The one-page tax reform “plan” the administration released last month was mostly empty space. If you omit the hortatory language at the top and bottom of the page, it included exactly 107 substantive words about tax reform. (I counted!) Example: Under “Business Reform,” the administration says it will “eliminate tax breaks for special interests.” Oh? Which ones?

Experts cannot estimate the effects, such as how much tax revenue would fall, since the plan is mostly blank space. But heroic guesstimates based on Mr. Trump’s campaign proposals suggest tax revenue would fall by $5 trillion to $6 trillion over 10 years—and a lot more thereafter. Republicans will doubtless try to cover up this huge cost with trumped-up growth forecasts and legislative chicanery.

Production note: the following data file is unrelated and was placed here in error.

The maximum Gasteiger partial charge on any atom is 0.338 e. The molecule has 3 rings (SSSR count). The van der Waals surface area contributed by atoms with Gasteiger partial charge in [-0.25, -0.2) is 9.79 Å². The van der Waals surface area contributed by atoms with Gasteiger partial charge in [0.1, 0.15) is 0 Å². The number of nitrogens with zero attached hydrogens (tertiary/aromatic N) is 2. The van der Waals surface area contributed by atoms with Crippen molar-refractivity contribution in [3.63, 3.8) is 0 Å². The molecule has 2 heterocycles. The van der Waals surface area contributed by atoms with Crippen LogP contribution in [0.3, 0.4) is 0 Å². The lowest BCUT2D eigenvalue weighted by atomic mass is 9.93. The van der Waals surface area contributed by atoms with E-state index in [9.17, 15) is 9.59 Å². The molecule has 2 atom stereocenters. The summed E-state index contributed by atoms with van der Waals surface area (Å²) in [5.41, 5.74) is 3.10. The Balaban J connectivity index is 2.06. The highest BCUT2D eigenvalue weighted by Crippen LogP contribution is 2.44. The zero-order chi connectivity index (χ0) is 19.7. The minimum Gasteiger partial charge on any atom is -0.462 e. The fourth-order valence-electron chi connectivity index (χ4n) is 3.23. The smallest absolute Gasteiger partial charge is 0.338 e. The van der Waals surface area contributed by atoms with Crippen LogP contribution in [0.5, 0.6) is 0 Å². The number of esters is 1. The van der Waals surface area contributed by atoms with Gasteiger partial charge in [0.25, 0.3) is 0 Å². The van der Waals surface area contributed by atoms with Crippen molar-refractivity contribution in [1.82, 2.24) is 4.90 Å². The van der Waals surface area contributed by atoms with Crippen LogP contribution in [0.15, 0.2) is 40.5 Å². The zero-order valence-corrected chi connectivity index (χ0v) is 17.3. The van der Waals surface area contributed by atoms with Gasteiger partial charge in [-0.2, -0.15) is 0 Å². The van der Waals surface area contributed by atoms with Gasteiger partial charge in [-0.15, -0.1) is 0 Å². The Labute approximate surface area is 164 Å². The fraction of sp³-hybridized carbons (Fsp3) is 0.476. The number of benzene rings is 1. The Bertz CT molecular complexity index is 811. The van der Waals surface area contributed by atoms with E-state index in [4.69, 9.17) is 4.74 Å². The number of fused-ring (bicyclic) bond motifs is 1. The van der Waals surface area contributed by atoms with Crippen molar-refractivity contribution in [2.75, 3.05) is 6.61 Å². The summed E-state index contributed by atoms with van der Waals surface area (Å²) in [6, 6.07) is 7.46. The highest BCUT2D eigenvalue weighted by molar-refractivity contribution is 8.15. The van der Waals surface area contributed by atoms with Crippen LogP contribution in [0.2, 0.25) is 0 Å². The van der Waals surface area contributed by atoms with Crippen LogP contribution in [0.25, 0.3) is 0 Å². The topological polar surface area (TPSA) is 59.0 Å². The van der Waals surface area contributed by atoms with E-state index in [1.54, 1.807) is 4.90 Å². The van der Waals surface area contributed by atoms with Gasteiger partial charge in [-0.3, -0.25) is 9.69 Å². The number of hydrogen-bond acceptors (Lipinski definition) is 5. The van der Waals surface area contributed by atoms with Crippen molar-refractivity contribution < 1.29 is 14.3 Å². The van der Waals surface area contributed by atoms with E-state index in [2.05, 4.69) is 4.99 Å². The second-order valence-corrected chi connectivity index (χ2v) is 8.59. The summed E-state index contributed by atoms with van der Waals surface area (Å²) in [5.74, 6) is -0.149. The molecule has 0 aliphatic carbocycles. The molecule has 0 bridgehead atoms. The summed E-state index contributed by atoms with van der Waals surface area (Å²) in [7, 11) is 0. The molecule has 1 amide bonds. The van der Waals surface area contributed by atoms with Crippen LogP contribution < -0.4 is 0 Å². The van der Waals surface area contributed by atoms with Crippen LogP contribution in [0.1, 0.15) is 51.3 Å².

Then there’s the crowded congressional calendar again. Big tax proposals are hugely contentious and require enormous congressional time and energy. How, amid the Trumpian chaos, the health-care debate and more, will the House and especially the Senate find time to agree on a tax bill? A month ago, I was convinced Republicans would find a way to pass tax cuts, though not tax reform. Now, even that is in doubt.